"Cooperative efforts with such partners enables the National Park Service to tap the vast expertise available outside the agency and apply that expertise to the protection and understanding of Dinosaur's world-class paleontological resources."

The park's fossil beds were discovered in 1909 by paleontologist Earl Douglass from the Carnegie Museum in Pittsburgh. The monument was established in 1915 to protect the bones discovered in the area.

Today the original quarry forms a wall inside the monument's visitor center, and researchers have uncovered over 1,500 dinosaur bones.

According to the Washington Post, there has been a paleontologist at the monument since the 1950s and the program has been very successful, providing a continuous stream of discoveries over the last 10 years.

Serious Drawbacks

Denver-based paleontologist Kenneth Carpenter said Cartwright's move to bring in outside researchers has serious drawbacks.

"This type of outsourcing may work in the corporate world where companies are waiting for other firms to contact them to perform a service, but that's not how it works in academia," he said. "Scientists have their own research projects they are actively working on, and to assume there are people out there just waiting for someone to contact them to come to the monument is very naive.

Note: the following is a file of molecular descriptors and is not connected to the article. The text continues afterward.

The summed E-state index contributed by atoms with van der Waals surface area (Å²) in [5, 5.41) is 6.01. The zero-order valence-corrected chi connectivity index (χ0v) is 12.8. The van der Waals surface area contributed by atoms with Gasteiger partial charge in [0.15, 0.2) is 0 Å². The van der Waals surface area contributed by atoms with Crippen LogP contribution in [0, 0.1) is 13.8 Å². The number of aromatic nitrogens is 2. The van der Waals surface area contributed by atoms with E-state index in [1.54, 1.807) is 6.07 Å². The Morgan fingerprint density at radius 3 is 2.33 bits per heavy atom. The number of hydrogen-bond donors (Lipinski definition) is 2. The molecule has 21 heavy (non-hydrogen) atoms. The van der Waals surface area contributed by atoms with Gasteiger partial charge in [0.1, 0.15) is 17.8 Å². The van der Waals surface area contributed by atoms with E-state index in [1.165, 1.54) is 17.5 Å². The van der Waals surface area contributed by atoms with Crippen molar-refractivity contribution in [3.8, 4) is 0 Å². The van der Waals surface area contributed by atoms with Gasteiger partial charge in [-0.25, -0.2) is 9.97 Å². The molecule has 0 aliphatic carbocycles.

"In fact, Dan Chure, DNM chief paleontologist, has invited outside scientists to come to the monument to work with him, but he has had limited success."

And even if an outside scientist were interested in working at the monument, there are no funds to promote the research.

Carpenter said the cuts in the monument's paleontology program will set back research. Chure has been with the monument for about 15 years, and his level of expertise would be next to impossible to duplicate through outside sources, he said.